Recession Fears Grow as 10-Year/2-Year Yield Curve Flattens
(Kitco News) - Recession fears remain a consistent drag on financial markets and the threat has grown as the U.S. 10-year/2-year treasury yield curve inches closer to inverting.
Although investor sentiment has improved slightly after the U.S. government said it would ease some of its import tariffs with China, overnight the 2-year came to within one basis point of meeting the 10-year bond yield. The yield differential is at its lowest point since 2007.
Although parts of the yield curve have been inverted for months, investors pay particular close attention to the spread between 10-year and two-year bonds; an inversions of that part of the curve have preceded every recession over the past 50 years.
However, for some the long-awaited move is now just one factor within a much broader landscape.
Fixed income strategists at TD Securities, in a note published last week, placed a 55% chance that the U.S. falls into a recession.
“This supports our Fed call of 50bp of more eases in 2019 (September and October), followed by an additional 75bp of easing in 2020,” the analysts said.
Daniel Ghali, commodities strategist at TD Securities, added that because of the growing fears of a recession, an inverted yield curve is not going to add much to the overall picture. He added that he doesn’t expect an inverted yield curve to have much impact on gold prices.
“When we finally get an inversion of the yield curve there will be a bunch of headlines and that will be bullish for gold, but I don’t see that driving prices to new highs,” he said.
Colin Cieszynski, chief market strategist at SIA Wealth Management, said that it is not a major surprise to see two-year interest rates on the cusp of pushing above 10-year yields.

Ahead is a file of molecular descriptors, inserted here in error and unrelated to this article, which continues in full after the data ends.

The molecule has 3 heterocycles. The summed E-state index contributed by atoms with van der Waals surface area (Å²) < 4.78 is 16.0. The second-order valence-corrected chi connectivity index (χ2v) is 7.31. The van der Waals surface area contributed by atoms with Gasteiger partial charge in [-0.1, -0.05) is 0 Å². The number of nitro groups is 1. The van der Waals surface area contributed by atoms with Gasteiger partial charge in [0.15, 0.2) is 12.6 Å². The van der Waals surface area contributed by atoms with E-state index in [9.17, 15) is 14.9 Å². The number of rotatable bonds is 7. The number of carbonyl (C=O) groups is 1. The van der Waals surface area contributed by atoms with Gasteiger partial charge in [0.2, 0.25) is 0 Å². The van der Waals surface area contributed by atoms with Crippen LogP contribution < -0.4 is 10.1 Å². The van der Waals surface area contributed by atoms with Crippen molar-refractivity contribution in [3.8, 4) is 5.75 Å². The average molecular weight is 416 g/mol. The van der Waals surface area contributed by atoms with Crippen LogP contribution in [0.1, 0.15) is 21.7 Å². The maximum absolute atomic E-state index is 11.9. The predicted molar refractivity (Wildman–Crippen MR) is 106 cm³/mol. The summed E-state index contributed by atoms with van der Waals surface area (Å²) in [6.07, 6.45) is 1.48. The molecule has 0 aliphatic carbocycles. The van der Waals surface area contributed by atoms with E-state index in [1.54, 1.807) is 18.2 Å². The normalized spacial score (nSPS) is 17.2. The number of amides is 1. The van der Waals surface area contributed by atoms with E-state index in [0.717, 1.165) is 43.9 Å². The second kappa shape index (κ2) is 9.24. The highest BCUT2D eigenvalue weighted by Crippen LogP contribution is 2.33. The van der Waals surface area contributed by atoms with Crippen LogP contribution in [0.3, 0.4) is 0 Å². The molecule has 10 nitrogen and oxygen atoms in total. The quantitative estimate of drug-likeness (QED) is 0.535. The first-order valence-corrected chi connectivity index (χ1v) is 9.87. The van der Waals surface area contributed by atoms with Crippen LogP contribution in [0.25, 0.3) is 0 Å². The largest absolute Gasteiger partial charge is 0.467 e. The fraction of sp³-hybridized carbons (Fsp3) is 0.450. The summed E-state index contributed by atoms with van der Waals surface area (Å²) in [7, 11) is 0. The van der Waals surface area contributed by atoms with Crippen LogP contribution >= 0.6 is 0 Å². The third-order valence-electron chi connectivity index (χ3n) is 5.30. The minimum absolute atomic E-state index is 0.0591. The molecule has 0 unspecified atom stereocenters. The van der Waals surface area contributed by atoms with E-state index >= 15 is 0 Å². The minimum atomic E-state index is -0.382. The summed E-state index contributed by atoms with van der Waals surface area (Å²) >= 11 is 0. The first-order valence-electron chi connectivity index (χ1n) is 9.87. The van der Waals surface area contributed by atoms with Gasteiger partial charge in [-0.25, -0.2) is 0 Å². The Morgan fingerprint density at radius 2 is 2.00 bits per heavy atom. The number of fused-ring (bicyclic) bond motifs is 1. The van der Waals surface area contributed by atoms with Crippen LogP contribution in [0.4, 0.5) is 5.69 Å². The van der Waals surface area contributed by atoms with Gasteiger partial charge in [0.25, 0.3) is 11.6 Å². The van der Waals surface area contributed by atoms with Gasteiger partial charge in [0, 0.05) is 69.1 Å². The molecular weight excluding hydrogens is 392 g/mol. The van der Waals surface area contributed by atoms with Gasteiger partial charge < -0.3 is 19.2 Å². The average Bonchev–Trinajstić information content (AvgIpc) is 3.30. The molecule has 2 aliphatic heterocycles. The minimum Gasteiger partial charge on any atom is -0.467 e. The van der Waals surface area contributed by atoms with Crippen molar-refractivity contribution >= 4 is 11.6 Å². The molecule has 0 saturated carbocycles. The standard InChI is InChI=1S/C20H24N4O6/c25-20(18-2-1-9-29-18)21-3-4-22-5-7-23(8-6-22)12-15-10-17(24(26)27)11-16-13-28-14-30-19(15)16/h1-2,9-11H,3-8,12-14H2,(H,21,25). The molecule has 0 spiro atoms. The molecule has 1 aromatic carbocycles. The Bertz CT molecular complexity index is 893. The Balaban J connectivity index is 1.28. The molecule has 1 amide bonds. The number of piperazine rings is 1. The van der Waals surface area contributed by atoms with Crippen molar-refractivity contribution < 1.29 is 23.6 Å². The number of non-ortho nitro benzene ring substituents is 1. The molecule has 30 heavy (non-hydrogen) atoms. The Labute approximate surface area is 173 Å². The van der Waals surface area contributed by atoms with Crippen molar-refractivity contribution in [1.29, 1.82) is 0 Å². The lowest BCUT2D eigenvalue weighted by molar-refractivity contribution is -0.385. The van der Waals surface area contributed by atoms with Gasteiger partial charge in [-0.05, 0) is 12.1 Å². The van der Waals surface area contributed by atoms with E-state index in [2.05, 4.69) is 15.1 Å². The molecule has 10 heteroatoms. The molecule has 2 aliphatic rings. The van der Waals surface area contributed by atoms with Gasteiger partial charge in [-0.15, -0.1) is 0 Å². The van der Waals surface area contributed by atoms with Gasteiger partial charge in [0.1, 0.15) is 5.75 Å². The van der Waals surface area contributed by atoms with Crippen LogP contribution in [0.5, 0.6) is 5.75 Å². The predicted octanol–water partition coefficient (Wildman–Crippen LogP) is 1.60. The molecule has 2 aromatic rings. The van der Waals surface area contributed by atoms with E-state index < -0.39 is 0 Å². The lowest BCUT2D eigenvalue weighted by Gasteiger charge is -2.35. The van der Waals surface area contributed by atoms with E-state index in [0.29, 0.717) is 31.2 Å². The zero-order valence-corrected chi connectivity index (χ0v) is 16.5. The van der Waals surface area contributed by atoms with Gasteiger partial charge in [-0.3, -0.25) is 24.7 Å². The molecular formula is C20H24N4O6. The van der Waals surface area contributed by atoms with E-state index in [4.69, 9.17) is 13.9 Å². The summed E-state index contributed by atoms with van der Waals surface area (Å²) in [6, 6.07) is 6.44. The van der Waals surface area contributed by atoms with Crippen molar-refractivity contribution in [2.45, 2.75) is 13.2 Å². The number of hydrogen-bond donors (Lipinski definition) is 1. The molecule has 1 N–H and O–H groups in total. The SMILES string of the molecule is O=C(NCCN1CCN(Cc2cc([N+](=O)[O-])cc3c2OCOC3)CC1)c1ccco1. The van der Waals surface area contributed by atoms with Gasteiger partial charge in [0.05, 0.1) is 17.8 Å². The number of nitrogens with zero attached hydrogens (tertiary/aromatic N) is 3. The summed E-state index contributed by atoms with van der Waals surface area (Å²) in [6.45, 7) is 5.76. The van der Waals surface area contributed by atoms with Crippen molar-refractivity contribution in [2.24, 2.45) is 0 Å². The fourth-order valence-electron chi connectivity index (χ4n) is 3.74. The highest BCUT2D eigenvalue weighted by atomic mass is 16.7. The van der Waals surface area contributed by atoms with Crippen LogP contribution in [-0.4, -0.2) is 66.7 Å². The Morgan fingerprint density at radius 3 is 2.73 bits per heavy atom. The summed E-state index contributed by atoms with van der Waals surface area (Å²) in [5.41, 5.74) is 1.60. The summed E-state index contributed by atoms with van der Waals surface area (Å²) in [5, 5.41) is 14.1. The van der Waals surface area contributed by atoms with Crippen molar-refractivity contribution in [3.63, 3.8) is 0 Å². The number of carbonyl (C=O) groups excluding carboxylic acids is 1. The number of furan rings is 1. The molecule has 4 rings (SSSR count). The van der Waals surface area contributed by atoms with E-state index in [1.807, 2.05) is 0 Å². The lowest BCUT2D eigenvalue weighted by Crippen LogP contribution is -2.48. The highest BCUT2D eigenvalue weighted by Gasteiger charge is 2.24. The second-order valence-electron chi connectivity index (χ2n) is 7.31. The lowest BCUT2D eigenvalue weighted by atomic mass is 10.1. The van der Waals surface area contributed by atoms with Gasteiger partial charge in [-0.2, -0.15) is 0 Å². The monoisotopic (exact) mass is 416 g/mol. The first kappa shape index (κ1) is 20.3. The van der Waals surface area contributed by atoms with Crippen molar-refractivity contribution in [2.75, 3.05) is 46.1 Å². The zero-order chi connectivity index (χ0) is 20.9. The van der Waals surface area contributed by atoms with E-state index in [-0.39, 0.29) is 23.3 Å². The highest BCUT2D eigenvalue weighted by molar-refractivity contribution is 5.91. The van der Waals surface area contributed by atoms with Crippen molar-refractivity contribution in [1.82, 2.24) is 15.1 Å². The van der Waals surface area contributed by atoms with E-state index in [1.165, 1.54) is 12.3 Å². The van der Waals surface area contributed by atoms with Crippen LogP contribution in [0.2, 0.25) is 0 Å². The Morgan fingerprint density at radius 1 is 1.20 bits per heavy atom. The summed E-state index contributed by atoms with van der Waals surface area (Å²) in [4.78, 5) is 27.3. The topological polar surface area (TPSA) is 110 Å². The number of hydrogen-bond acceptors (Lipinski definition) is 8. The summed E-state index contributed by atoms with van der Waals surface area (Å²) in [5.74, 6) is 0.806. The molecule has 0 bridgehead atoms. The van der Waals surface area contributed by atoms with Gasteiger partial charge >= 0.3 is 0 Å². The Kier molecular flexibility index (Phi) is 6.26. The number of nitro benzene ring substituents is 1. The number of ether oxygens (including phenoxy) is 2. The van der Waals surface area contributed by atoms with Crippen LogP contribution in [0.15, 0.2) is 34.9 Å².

“I think this inversion of the yield curve has been priced in to some extent and I don’t see it having a big impact on gold,” he said. “It’s just another signal that adds to all the other signals flashing out there.”
Bill Baruch, president of Blue Line Futures, said that while the inversion will not directly push gold prices higher, it continues to highlight the positive environment for the yellow metal.
“The flattening yield curve is what has been driving gold prices higher. It has really lifted the ceiling for gold,” he said. “The yield curve is moving because there are major fears of a recession.
Baruch added that that although gold prices appear to be facing some strong resistance he remains bullish on the precious metal as prices have managed to hold critical initial support above $1,480 an ounce.
Although an inverted yield curve won’t drive gold prices to fresh highs, Baruch said that it will still be the significant force in the marketplace.
“The landscape that is fueling this drive in gold needs to continue to deteriorate and that is what an inversion will signal,” he said.